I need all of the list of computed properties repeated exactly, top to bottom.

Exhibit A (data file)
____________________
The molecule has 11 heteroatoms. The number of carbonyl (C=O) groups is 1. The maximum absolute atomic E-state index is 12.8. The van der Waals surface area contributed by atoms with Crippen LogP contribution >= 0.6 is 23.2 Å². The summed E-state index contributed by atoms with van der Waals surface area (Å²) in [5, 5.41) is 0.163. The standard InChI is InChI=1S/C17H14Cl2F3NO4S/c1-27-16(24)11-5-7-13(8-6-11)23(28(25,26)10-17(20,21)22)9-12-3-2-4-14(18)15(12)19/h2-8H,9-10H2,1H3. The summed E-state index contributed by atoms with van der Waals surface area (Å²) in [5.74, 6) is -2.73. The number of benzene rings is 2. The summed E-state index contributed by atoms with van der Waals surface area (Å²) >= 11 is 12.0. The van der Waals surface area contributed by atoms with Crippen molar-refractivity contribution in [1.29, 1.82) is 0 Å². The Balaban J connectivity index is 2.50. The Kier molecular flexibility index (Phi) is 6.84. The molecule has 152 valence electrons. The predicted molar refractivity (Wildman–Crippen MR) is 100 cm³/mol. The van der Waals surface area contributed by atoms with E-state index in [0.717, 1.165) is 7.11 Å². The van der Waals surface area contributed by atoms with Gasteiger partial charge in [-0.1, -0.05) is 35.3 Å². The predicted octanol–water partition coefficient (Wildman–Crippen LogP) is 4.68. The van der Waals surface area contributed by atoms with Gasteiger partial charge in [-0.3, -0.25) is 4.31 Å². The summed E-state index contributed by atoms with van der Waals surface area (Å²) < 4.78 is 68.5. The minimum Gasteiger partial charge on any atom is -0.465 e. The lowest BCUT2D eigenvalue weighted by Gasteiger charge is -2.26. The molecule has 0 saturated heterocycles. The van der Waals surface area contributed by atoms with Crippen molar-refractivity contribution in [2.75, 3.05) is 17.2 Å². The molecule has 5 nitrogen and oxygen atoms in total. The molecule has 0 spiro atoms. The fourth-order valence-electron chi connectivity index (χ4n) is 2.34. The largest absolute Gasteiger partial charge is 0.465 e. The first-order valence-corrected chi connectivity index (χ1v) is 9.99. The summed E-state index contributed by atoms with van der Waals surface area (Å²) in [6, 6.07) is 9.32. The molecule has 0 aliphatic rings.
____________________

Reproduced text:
The molecule has 11 heteroatoms. The number of carbonyl (C=O) groups is 1. The maximum absolute atomic E-state index is 12.8. The van der Waals surface area contributed by atoms with Crippen LogP contribution >= 0.6 is 23.2 Å². The summed E-state index contributed by atoms with van der Waals surface area (Å²) in [5, 5.41) is 0.163. The standard InChI is InChI=1S/C17H14Cl2F3NO4S/c1-27-16(24)11-5-7-13(8-6-11)23(28(25,26)10-17(20,21)22)9-12-3-2-4-14(18)15(12)19/h2-8H,9-10H2,1H3. The summed E-state index contributed by atoms with van der Waals surface area (Å²) in [5.74, 6) is -2.73. The number of benzene rings is 2. The summed E-state index contributed by atoms with van der Waals surface area (Å²) >= 11 is 12.0. The van der Waals surface area contributed by atoms with Crippen molar-refractivity contribution in [1.29, 1.82) is 0 Å². The Balaban J connectivity index is 2.50. The Kier molecular flexibility index (Phi) is 6.84. The molecule has 152 valence electrons. The predicted molar refractivity (Wildman–Crippen MR) is 100 cm³/mol. The van der Waals surface area contributed by atoms with E-state index in [0.717, 1.165) is 7.11 Å². The van der Waals surface area contributed by atoms with Gasteiger partial charge in [-0.1, -0.05) is 35.3 Å². The predicted octanol–water partition coefficient (Wildman–Crippen LogP) is 4.68. The van der Waals surface area contributed by atoms with Gasteiger partial charge in [-0.3, -0.25) is 4.31 Å². The summed E-state index contributed by atoms with van der Waals surface area (Å²) < 4.78 is 68.5. The minimum Gasteiger partial charge on any atom is -0.465 e. The lowest BCUT2D eigenvalue weighted by Gasteiger charge is -2.26. The molecule has 0 saturated heterocycles. The van der Waals surface area contributed by atoms with Crippen molar-refractivity contribution in [2.75, 3.05) is 17.2 Å². The molecule has 5 nitrogen and oxygen atoms in total. The molecule has 0 spiro atoms. The fourth-order valence-electron chi connectivity index (χ4n) is 2.34. The largest absolute Gasteiger partial charge is 0.465 e. The first-order valence-corrected chi connectivity index (χ1v) is 9.99. The summed E-state index contributed by atoms with van der Waals surface area (Å²) in [6, 6.07) is 9.32. The molecule has 0 aliphatic rings.